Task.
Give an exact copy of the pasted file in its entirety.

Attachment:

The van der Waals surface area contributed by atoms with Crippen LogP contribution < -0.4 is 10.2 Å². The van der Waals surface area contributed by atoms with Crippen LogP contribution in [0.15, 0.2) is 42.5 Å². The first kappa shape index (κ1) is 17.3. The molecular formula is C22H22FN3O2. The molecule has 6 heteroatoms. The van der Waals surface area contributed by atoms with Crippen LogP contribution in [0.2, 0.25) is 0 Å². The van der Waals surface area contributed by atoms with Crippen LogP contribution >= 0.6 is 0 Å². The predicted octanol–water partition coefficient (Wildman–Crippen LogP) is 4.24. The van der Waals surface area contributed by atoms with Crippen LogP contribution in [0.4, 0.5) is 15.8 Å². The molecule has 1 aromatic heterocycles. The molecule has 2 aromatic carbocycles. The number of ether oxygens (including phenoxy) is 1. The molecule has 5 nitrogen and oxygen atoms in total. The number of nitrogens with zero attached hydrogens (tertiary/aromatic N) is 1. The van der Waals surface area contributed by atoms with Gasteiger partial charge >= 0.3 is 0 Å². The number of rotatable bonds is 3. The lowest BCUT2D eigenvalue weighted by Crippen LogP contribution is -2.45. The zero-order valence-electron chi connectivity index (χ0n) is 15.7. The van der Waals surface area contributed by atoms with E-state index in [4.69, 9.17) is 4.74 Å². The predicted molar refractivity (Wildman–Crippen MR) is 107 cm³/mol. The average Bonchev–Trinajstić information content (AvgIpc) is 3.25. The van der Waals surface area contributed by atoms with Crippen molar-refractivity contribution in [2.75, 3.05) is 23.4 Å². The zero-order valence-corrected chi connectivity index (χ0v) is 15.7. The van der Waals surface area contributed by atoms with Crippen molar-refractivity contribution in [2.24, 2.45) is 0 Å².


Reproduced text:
The van der Waals surface area contributed by atoms with Crippen LogP contribution < -0.4 is 10.2 Å². The van der Waals surface area contributed by atoms with Crippen LogP contribution in [0.15, 0.2) is 42.5 Å². The first kappa shape index (κ1) is 17.3. The molecular formula is C22H22FN3O2. The molecule has 6 heteroatoms. The van der Waals surface area contributed by atoms with Crippen LogP contribution in [0.2, 0.25) is 0 Å². The van der Waals surface area contributed by atoms with Crippen LogP contribution >= 0.6 is 0 Å². The predicted octanol–water partition coefficient (Wildman–Crippen LogP) is 4.24. The van der Waals surface area contributed by atoms with Crippen LogP contribution in [0.4, 0.5) is 15.8 Å². The molecule has 1 aromatic heterocycles. The molecule has 2 aromatic carbocycles. The number of ether oxygens (including phenoxy) is 1. The molecule has 5 nitrogen and oxygen atoms in total. The number of nitrogens with zero attached hydrogens (tertiary/aromatic N) is 1. The van der Waals surface area contributed by atoms with Gasteiger partial charge >= 0.3 is 0 Å². The number of rotatable bonds is 3. The lowest BCUT2D eigenvalue weighted by Crippen LogP contribution is -2.45. The zero-order valence-electron chi connectivity index (χ0n) is 15.7. The van der Waals surface area contributed by atoms with E-state index in [4.69, 9.17) is 4.74 Å². The predicted molar refractivity (Wildman–Crippen MR) is 107 cm³/mol. The average Bonchev–Trinajstić information content (AvgIpc) is 3.25. The van der Waals surface area contributed by atoms with Crippen molar-refractivity contribution in [2.75, 3.05) is 23.4 Å². The zero-order valence-corrected chi connectivity index (χ0v) is 15.7. The van der Waals surface area contributed by atoms with Crippen molar-refractivity contribution in [2.24, 2.45) is 0 Å².